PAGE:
Like Little Eva, the talents of Dione La Rue, better known as Dee Dee Sharp, got chained to a parade of zippy dance records. Although her run of success ended up being greater in terms of hit records in comparison to Little Eva, it did lock her into being a Teenage Dance Queen with a far more mature voice and a desire to move to more adult material. On her 70th Birthday we take a look at where she was in the waning days of 1965 around her 20th Birthday 50 years ago.
As often happens in combination with fame and work, romance starts to burble up in places where performers, writers and producers hang out. Given the limited time all those parties have for socializing, quite often coupling happens. So it should come as no surprise that Dee Dee Sharp, getting to know up and coming producer Kenny Gamble, found herself liking more than his songwriting ability. Gamble had initially wrote a B-side (“He’s No Ordinary Guy”) for Dee Dee in early 1964 and became, with partner Leon Huff, one of the advocates for moving her away from simple dance hall favorite to more complex material worth her ability and range.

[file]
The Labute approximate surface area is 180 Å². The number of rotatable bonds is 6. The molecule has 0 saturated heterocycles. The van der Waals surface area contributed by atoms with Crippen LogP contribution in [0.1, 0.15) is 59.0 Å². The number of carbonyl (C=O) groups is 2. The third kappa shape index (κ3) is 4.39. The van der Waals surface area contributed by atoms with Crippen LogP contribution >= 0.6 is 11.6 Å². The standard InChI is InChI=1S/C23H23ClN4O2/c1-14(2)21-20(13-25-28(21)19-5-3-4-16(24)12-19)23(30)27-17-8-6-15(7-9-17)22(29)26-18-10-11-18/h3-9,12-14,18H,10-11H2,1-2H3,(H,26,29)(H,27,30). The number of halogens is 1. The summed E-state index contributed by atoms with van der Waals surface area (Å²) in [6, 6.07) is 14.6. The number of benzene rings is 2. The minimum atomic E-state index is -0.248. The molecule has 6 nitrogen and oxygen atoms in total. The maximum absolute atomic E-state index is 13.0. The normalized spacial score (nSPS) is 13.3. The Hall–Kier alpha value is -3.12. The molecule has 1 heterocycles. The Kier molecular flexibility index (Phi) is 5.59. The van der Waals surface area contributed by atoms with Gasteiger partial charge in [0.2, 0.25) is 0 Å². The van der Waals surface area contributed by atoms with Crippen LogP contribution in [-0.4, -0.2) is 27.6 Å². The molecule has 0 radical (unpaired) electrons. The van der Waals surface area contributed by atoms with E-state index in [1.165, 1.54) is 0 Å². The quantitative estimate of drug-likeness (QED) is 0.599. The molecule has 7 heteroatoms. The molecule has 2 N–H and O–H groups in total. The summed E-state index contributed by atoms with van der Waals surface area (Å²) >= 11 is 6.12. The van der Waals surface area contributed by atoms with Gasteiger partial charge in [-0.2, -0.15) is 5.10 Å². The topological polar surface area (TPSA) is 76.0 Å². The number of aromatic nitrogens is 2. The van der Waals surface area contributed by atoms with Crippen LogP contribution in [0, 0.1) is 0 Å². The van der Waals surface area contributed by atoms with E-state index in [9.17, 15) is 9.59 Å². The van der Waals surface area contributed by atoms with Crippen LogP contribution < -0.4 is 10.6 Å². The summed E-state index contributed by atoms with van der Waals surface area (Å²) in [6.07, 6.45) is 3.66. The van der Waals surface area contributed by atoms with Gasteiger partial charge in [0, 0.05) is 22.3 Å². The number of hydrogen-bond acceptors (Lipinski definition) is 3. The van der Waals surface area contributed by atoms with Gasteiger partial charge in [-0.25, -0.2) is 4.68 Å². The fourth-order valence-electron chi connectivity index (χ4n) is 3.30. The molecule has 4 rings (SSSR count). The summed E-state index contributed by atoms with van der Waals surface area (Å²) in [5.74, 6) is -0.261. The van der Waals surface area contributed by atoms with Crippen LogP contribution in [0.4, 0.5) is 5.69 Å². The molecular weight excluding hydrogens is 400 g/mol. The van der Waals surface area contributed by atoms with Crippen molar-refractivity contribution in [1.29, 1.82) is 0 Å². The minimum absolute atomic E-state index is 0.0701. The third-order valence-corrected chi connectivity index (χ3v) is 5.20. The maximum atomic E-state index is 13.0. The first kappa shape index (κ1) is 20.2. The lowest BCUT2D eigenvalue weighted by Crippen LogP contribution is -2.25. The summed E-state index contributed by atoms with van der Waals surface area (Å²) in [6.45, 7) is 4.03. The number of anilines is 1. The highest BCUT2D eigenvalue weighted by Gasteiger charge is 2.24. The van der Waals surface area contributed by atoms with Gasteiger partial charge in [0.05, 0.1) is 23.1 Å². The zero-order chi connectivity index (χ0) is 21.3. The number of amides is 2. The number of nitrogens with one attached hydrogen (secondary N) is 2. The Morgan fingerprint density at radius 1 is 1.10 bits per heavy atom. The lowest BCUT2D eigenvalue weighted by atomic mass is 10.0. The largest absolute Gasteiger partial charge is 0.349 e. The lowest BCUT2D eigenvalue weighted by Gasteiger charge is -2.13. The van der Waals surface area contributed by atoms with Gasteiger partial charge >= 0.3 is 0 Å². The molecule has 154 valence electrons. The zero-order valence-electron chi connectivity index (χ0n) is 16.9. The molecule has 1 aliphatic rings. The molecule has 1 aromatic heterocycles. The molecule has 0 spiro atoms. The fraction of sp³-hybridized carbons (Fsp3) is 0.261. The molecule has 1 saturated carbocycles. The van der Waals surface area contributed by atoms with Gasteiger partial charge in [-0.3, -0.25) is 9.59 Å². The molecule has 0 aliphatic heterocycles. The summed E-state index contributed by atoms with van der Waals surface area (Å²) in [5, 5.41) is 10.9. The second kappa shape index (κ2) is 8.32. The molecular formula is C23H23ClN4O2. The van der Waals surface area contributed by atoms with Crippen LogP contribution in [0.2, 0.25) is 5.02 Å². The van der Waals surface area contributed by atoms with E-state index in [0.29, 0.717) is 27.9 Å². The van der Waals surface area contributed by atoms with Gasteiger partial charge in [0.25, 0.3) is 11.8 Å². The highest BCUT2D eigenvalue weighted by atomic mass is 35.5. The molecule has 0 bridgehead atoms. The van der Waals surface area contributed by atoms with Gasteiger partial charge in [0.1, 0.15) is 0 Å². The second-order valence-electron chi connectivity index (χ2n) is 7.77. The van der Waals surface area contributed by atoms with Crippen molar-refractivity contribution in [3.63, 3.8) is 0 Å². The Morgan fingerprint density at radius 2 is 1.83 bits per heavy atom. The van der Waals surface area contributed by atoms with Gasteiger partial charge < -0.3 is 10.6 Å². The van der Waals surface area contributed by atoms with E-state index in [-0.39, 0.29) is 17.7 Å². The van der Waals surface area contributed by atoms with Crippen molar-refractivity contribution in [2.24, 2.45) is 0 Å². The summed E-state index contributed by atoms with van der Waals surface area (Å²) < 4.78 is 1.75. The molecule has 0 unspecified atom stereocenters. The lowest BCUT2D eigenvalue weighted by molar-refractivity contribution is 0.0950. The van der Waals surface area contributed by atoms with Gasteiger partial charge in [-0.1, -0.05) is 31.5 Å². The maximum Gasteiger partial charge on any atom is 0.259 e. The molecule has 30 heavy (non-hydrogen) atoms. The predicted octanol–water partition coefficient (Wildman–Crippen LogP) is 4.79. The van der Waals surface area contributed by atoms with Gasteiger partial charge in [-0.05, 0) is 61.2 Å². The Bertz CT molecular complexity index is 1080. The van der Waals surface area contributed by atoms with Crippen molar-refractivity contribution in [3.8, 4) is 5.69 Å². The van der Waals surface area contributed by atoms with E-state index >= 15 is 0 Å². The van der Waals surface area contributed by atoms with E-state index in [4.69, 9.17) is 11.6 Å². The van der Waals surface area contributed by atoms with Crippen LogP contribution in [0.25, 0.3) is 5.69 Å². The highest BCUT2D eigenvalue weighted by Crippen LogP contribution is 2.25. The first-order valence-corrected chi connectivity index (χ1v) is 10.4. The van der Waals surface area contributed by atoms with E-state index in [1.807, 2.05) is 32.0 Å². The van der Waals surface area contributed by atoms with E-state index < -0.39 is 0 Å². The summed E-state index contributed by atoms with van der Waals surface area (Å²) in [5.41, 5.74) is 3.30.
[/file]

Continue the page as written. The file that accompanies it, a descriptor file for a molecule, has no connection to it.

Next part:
It came into full fruition by the Summer of ’65 with her last charted single for Cameo-Parkway. Towering, elegant, with harps and high flying strings, this long standing Lowrider Oldies classic pointed Dee Dee decidedly away from the dance floor, and out the door from the faltering Cameo-Parkway on the arms of Kenny Gamble to Atlantic records in 1966. Sadly, despite the initial joy in romantic partnership between the two, success proved elusive for Dee Dee for the remainder of her recording career, despite fine efforts for the next 15 years.